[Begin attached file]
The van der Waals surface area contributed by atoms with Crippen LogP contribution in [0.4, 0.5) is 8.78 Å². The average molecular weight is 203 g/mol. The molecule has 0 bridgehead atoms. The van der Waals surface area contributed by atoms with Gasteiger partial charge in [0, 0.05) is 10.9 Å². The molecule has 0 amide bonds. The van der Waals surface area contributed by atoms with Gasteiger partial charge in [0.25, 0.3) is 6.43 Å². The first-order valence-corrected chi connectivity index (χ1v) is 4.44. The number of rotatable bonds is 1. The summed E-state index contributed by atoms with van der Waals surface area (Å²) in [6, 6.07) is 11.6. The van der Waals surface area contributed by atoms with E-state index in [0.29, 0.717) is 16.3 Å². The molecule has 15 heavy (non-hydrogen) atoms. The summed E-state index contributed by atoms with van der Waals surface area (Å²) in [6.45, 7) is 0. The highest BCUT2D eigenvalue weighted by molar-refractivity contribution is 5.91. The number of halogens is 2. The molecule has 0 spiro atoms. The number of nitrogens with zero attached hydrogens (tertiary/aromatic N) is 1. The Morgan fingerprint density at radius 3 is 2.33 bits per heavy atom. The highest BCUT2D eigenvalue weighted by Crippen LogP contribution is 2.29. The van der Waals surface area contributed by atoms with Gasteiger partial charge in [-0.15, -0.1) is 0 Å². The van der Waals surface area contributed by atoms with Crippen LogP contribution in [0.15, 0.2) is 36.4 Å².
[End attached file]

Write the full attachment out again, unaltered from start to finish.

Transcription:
The van der Waals surface area contributed by atoms with Crippen LogP contribution in [0.4, 0.5) is 8.78 Å². The average molecular weight is 203 g/mol. The molecule has 0 bridgehead atoms. The van der Waals surface area contributed by atoms with Gasteiger partial charge in [0, 0.05) is 10.9 Å². The molecule has 0 amide bonds. The van der Waals surface area contributed by atoms with Gasteiger partial charge in [0.25, 0.3) is 6.43 Å². The first-order valence-corrected chi connectivity index (χ1v) is 4.44. The number of rotatable bonds is 1. The summed E-state index contributed by atoms with van der Waals surface area (Å²) in [6, 6.07) is 11.6. The van der Waals surface area contributed by atoms with E-state index in [0.29, 0.717) is 16.3 Å². The molecule has 15 heavy (non-hydrogen) atoms. The summed E-state index contributed by atoms with van der Waals surface area (Å²) in [6.45, 7) is 0. The highest BCUT2D eigenvalue weighted by molar-refractivity contribution is 5.91. The number of halogens is 2. The molecule has 0 spiro atoms. The number of nitrogens with zero attached hydrogens (tertiary/aromatic N) is 1. The Morgan fingerprint density at radius 3 is 2.33 bits per heavy atom. The highest BCUT2D eigenvalue weighted by Crippen LogP contribution is 2.29. The van der Waals surface area contributed by atoms with Gasteiger partial charge in [-0.15, -0.1) is 0 Å². The van der Waals surface area contributed by atoms with Crippen LogP contribution in [0.15, 0.2) is 36.4 Å².